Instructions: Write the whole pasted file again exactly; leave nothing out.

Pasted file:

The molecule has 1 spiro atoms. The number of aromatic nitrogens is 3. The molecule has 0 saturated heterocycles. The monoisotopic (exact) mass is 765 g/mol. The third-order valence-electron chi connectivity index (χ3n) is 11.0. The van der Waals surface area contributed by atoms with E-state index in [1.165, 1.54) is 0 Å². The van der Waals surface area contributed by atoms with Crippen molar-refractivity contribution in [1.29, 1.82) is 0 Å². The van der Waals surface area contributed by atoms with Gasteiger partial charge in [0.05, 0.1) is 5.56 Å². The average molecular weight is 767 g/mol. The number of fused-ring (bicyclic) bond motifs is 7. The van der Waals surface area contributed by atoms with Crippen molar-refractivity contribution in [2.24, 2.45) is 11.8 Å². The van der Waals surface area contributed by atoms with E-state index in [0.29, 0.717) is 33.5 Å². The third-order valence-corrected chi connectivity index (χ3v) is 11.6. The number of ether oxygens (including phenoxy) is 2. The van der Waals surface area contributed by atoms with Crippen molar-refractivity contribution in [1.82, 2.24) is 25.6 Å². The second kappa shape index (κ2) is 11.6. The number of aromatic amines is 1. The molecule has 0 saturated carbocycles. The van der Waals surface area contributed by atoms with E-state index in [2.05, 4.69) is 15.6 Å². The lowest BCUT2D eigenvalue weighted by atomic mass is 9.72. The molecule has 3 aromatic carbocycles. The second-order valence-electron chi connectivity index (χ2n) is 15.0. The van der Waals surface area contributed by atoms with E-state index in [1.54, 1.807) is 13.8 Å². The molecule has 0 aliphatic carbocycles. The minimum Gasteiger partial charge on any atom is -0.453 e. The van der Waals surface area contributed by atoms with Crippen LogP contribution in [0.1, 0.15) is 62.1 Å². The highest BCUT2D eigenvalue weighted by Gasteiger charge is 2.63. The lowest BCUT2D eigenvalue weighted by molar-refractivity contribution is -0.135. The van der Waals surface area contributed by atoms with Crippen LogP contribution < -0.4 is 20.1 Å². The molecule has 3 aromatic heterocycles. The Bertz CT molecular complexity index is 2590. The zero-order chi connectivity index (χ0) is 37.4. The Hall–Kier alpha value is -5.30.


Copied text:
The molecule has 1 spiro atoms. The number of aromatic nitrogens is 3. The molecule has 0 saturated heterocycles. The monoisotopic (exact) mass is 765 g/mol. The third-order valence-electron chi connectivity index (χ3n) is 11.0. The van der Waals surface area contributed by atoms with E-state index in [1.165, 1.54) is 0 Å². The van der Waals surface area contributed by atoms with Crippen molar-refractivity contribution in [1.29, 1.82) is 0 Å². The van der Waals surface area contributed by atoms with Gasteiger partial charge in [0.05, 0.1) is 5.56 Å². The average molecular weight is 767 g/mol. The number of fused-ring (bicyclic) bond motifs is 7. The van der Waals surface area contributed by atoms with Crippen molar-refractivity contribution in [2.24, 2.45) is 11.8 Å². The van der Waals surface area contributed by atoms with E-state index in [0.29, 0.717) is 33.5 Å². The third-order valence-corrected chi connectivity index (χ3v) is 11.6. The number of ether oxygens (including phenoxy) is 2. The van der Waals surface area contributed by atoms with Crippen molar-refractivity contribution in [1.82, 2.24) is 25.6 Å². The second kappa shape index (κ2) is 11.6. The number of aromatic amines is 1. The molecule has 0 saturated carbocycles. The van der Waals surface area contributed by atoms with E-state index in [2.05, 4.69) is 15.6 Å². The lowest BCUT2D eigenvalue weighted by atomic mass is 9.72. The molecule has 3 aromatic carbocycles. The second-order valence-electron chi connectivity index (χ2n) is 15.0. The van der Waals surface area contributed by atoms with E-state index in [1.54, 1.807) is 13.8 Å². The molecule has 0 aliphatic carbocycles. The minimum Gasteiger partial charge on any atom is -0.453 e. The van der Waals surface area contributed by atoms with Crippen LogP contribution in [0.1, 0.15) is 62.1 Å². The highest BCUT2D eigenvalue weighted by Gasteiger charge is 2.63. The lowest BCUT2D eigenvalue weighted by molar-refractivity contribution is -0.135. The van der Waals surface area contributed by atoms with Crippen LogP contribution < -0.4 is 20.1 Å². The molecule has 3 aromatic heterocycles. The Bertz CT molecular complexity index is 2590. The zero-order chi connectivity index (χ0) is 37.4. The Hall–Kier alpha value is -5.30.